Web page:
Burying Japan’s Nuclear Secrets (3): “Pulling Ikegami’s column was the biggest problem”

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Makoto Watanabe | Editor-in-Chief

・6 min read

Why did The Asahi Shimbun retract its article revealing Fukushima No. 1 plant manager Masao Yoshida’s account of the nuclear disaster?

In 2014, the year the retraction took place, the paper was facing a self-described “series of problems” — a phrase that hints at the real reason for the retraction. Here are the problems in question.

1. In early August, the Asahi published the results of an inspection into the accuracy of its past coverage of “comfort women” (*1). The paper announced its decision to retract articles published in the 1980s and early 1990s containing falsehoods by a man named Seiji Yoshida, who claimed to have “hunted down 200 young Korean women on Jeju Island.” However, the Asahi did not apologize for having published misinformation.

2. In the beginning of September, Asahi columnist Akira Ikegami submitted a draft column about the above matter, stating that the paper’s “inspection and correction of its comfort women coverage came too late.” However, the Asahi did not run Ikegami’s column.

3. On Sept. 11, the Asahi retracted its article about Masao Yoshida’s testimony concerning the Fukushima No.1 nuclear accident.

That August, the Asahi was taking heat for not apologizing when it admitted that part of its comfort women coverage had been erroneous. Pulling Ikegami’s column fanned the flames. When I heard that Asahi President Tadakazu Kimura would hold a press conference on Sept. 11, I assumed it was to apologize for the Asahi’s handling of its comfort women articles and for not publishing Ikegami’s column.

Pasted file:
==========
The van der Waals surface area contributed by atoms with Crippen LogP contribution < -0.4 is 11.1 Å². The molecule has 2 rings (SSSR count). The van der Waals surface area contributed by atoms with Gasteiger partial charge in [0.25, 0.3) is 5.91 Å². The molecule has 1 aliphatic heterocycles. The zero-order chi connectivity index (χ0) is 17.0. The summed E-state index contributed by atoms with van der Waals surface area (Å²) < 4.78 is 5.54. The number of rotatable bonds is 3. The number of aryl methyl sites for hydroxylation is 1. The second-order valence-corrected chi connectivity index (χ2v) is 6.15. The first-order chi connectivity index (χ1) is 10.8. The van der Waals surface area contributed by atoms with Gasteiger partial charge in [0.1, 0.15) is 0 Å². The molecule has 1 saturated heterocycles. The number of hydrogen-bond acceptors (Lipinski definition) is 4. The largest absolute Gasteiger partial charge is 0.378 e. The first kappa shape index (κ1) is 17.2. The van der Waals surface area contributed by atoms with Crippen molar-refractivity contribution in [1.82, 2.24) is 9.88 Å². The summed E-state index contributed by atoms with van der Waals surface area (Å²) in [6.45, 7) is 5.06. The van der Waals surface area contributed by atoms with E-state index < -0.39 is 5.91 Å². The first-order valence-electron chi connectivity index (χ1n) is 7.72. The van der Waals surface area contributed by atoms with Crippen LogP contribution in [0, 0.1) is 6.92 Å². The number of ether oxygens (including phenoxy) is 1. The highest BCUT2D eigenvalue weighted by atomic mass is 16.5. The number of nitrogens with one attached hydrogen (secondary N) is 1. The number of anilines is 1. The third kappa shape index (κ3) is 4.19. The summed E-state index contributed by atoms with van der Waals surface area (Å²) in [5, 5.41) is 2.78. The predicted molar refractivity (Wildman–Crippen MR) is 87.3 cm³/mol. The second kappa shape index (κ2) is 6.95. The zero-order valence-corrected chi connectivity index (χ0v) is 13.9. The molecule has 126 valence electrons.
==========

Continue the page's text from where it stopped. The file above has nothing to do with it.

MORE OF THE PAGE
But instead, Kimura announced that the paper was retracting its article on the Fukushima disaster. His statement that “those involved will be punished” was only in reference to the team that had reported on plant manager Yoshida’s testimony. 

This wasn’t right. And I wasn’t the only one who knew it. 

When the president isn’t around

At 2 p.m. on Oct. 6, 2014, about 300 Asahi employees packed into the reception room on the 15th floor of the paper’s headquarters in Tsukiji, Tokyo. They were waiting to hear an explanation of the paper’s recent troubles from the Asahi’s executives. 

I was among them, to ask about the senseless retraction of the Fukushima article.

Although President Kimura did not attend, the following executives were present.